CM In Depth

Creating For Kids! The Appeal of Making Children's Music

This article orginally appeared in the November/December 2018 issue of Canadian Musician magazine.

By Ryan Granville-Martin

When I arrived at the Hillside Festival outside of Guelph, ON, via the makeshift ferry that takes performers from the mainland to the artist arrival dock, I was met by an enthusiastic volunteer who had a story to tell. I asked how her festival had been going so far. She listed with bright eyes all the CanCon stars and indie rock legends-in-the-making with whom she had been interacting throughout the weekend. But it wasn’t until she saw Fred Penner stepping past the weeds by the ferry that she realized what star-struck felt like.

All the hipster, indie-coolness at the festival in 2015 was no match for the musical voice of her childhood – and make no mistake about it, Fred Penner’s cool was very real that afternoon when he included a mashup in his set of his ubiquitous staple “The Cat Came Back” and k-os’ “Crabbuckit” – two songs that share the same iconic bass line.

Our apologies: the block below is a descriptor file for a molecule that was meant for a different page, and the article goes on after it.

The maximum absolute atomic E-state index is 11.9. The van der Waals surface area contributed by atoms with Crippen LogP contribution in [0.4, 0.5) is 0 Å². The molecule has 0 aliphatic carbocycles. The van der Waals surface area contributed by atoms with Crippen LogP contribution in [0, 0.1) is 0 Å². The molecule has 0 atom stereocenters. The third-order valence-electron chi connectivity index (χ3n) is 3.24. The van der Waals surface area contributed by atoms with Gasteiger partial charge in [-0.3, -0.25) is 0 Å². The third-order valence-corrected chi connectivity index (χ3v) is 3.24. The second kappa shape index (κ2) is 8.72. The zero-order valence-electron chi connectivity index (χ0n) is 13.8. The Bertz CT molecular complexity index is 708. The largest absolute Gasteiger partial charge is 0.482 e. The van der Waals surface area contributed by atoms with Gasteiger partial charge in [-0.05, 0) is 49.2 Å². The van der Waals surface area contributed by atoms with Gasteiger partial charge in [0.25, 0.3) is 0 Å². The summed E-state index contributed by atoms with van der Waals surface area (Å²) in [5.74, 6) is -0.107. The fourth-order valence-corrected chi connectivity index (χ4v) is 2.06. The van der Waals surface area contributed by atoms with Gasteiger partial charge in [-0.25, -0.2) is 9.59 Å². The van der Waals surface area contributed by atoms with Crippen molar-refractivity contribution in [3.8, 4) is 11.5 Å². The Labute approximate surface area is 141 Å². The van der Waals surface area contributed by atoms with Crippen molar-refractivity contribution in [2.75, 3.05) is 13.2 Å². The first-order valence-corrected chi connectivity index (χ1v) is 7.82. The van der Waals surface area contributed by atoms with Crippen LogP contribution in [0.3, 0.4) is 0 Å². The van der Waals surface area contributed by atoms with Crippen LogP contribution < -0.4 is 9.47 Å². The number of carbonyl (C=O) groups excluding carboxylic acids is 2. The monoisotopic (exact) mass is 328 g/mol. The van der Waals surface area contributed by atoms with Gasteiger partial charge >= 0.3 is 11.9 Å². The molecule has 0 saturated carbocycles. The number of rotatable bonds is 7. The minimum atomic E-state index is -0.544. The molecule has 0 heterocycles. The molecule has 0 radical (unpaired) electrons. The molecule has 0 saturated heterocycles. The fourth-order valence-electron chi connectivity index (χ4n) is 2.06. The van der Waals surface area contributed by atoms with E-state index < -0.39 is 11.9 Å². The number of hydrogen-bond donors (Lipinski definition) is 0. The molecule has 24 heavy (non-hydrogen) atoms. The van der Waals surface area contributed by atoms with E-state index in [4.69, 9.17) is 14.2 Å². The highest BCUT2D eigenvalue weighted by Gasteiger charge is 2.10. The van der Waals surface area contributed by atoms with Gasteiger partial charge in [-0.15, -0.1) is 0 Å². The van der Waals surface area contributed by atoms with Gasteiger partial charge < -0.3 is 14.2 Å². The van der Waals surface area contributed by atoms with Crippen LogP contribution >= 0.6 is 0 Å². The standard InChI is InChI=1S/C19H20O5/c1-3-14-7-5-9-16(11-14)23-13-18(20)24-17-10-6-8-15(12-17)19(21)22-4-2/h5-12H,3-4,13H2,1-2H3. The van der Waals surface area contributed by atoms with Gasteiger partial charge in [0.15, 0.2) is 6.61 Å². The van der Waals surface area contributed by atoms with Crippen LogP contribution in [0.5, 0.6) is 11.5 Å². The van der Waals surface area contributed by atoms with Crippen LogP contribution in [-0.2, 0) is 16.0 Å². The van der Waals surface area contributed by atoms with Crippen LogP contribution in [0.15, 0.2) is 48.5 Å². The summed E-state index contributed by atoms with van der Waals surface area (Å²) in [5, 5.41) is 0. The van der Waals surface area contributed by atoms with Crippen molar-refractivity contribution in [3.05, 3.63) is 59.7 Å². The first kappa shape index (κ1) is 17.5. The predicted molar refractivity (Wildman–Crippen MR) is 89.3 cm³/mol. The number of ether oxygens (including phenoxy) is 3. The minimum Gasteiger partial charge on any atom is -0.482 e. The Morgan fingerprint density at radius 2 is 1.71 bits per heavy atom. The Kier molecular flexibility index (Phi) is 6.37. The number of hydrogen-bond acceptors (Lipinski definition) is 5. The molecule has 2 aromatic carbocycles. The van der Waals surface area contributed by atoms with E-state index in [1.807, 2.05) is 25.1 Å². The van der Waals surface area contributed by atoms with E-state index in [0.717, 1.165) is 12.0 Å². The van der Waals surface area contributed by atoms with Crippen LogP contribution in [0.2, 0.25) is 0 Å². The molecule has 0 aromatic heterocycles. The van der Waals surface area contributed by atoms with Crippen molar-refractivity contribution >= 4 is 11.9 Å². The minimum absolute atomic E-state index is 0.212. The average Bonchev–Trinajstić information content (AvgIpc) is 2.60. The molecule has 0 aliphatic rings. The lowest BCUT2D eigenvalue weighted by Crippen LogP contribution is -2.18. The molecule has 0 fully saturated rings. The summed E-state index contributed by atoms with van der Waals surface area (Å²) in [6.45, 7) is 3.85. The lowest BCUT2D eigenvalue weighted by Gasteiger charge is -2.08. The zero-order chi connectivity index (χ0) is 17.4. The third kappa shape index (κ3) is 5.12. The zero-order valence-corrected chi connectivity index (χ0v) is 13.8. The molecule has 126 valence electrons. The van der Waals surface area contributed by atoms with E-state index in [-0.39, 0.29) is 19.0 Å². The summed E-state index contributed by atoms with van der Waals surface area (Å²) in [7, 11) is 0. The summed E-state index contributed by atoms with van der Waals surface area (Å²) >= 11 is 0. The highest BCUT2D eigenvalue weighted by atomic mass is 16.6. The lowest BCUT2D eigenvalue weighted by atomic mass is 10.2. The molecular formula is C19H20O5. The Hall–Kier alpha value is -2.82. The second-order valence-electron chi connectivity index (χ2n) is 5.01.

Well, of course everyone knows Fred Penner. But how about Joe Raposo or Jeff Moss? No? Do “Rubber Duckie,” “I Love Trash,” “C Is for Cookie,” and “It’s Not Easy Bein’ Green” ring any bells? Or the Sesame Street theme song, perhaps?

If a hit is defined by its universal recognition, then children’s songwriters must be included amongst the greatest songwriters of all time. As long as we keep having kids, children’s performers like Penner will continue to thrive and new ones will continue to emerge. But as a boon to this shorter-in-stature demographic, the children’s entertainment industry has seen an increasing number of traditionally adult-oriented artists branching into the genre as an additional component of their livelihoods.

Over a few hot days in August, I decided to talk to three such Canadian musicians whose childish ways are beginning to pay dividends.